It was stressful, but afterwards my partner and I got coffee and reflected on what happened, and that was awesome. We were able to laugh at our mistakes and talk about how we could do better the next time around. I love that the Art Education program makes it so that you always have someone to lean on and work with, and there’s such a focus on sharing knowledge and advice.

Landscape painting on easel  Landscape painting

In-progress and completed artwork by Andrea Oosterhouse


It’s safe to say your confidence has grown tremendously since then; what’s that journey been like for you?

We’re required to do three student teaching placements in a variety of settings—rural suburban, and urban—so I got a lot of different experiences. My placement teachers helped me step over the fence of confidence; they taught me how to face fear, how to manage different classroom situations, how to make things interesting for students, and how to always be ready to adapt when things don’t go to plan. After my last placement, my confidence has just skyrocketed.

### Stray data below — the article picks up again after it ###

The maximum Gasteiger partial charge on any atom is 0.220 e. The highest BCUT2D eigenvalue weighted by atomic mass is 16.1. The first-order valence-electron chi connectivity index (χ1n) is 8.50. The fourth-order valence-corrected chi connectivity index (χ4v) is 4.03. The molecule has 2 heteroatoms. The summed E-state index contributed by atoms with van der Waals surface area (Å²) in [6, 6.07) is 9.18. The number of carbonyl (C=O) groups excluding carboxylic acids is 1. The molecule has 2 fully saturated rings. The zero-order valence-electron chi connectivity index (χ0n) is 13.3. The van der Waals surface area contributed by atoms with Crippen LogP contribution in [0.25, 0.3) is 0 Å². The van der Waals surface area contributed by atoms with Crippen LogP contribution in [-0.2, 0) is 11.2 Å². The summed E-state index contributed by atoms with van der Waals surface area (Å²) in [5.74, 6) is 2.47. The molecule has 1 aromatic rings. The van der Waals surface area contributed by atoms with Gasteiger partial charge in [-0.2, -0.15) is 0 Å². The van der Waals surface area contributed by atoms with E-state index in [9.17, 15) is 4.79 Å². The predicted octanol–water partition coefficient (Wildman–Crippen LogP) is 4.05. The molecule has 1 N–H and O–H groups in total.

What about outside of the classroom? How did those experiences shape you?

I got involved with the Michigan Art Education Association (MAEA), and that was really cool because you get to go to conferences, you’re tapped into professional networks, you get to bond with your classmates outside of school, and you get to meet other art education students and teachers and learn from their perspective.

I also joined the Kendall Christian Fellowship student organization, and that helped me develop my leadership skills for teaching. It was cool to meet other Christians and develop those bonds outside of the classroom.


What does it mean to you to be named valedictorian of your graduating class?